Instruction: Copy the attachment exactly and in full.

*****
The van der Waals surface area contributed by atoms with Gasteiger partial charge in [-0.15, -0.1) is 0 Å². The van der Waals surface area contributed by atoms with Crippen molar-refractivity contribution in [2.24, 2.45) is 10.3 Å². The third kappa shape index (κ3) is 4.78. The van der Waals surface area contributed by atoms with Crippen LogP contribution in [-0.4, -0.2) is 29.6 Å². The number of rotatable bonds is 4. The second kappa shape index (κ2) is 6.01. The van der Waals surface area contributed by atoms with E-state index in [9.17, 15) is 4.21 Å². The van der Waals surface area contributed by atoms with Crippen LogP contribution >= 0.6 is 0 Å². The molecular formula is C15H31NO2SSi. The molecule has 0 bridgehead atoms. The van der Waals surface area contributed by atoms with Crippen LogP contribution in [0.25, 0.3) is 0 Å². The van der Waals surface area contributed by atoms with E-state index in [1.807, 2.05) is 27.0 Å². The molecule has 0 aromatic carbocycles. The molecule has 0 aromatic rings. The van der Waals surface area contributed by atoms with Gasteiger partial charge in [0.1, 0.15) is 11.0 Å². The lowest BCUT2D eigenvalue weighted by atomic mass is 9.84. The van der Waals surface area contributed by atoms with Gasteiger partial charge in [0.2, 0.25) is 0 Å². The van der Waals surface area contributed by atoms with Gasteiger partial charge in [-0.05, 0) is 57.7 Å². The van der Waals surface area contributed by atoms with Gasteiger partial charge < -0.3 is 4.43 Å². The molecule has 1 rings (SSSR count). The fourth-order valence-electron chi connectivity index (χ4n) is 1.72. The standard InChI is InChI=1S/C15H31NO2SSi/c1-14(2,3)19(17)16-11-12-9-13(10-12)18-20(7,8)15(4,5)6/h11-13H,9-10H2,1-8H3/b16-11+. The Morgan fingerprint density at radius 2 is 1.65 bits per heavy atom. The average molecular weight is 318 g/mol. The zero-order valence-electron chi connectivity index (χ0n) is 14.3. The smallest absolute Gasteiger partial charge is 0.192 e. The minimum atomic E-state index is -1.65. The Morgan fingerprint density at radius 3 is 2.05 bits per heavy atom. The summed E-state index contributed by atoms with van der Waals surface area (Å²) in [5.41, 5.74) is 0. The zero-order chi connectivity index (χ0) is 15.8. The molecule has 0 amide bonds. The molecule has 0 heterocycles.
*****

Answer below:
The van der Waals surface area contributed by atoms with Gasteiger partial charge in [-0.15, -0.1) is 0 Å². The van der Waals surface area contributed by atoms with Crippen molar-refractivity contribution in [2.24, 2.45) is 10.3 Å². The third kappa shape index (κ3) is 4.78. The van der Waals surface area contributed by atoms with Crippen LogP contribution in [-0.4, -0.2) is 29.6 Å². The number of rotatable bonds is 4. The second kappa shape index (κ2) is 6.01. The van der Waals surface area contributed by atoms with E-state index in [9.17, 15) is 4.21 Å². The van der Waals surface area contributed by atoms with Crippen LogP contribution >= 0.6 is 0 Å². The molecular formula is C15H31NO2SSi. The molecule has 0 bridgehead atoms. The van der Waals surface area contributed by atoms with Crippen LogP contribution in [0.25, 0.3) is 0 Å². The van der Waals surface area contributed by atoms with E-state index in [1.807, 2.05) is 27.0 Å². The molecule has 0 aromatic carbocycles. The molecule has 0 aromatic rings. The van der Waals surface area contributed by atoms with Gasteiger partial charge in [0.1, 0.15) is 11.0 Å². The lowest BCUT2D eigenvalue weighted by atomic mass is 9.84. The van der Waals surface area contributed by atoms with Gasteiger partial charge in [0.2, 0.25) is 0 Å². The van der Waals surface area contributed by atoms with Gasteiger partial charge in [-0.05, 0) is 57.7 Å². The van der Waals surface area contributed by atoms with Gasteiger partial charge < -0.3 is 4.43 Å². The molecule has 1 rings (SSSR count). The fourth-order valence-electron chi connectivity index (χ4n) is 1.72. The standard InChI is InChI=1S/C15H31NO2SSi/c1-14(2,3)19(17)16-11-12-9-13(10-12)18-20(7,8)15(4,5)6/h11-13H,9-10H2,1-8H3/b16-11+. The Morgan fingerprint density at radius 2 is 1.65 bits per heavy atom. The average molecular weight is 318 g/mol. The zero-order valence-electron chi connectivity index (χ0n) is 14.3. The smallest absolute Gasteiger partial charge is 0.192 e. The minimum atomic E-state index is -1.65. The Morgan fingerprint density at radius 3 is 2.05 bits per heavy atom. The summed E-state index contributed by atoms with van der Waals surface area (Å²) in [5.41, 5.74) is 0. The zero-order chi connectivity index (χ0) is 15.8. The molecule has 0 amide bonds. The molecule has 0 heterocycles.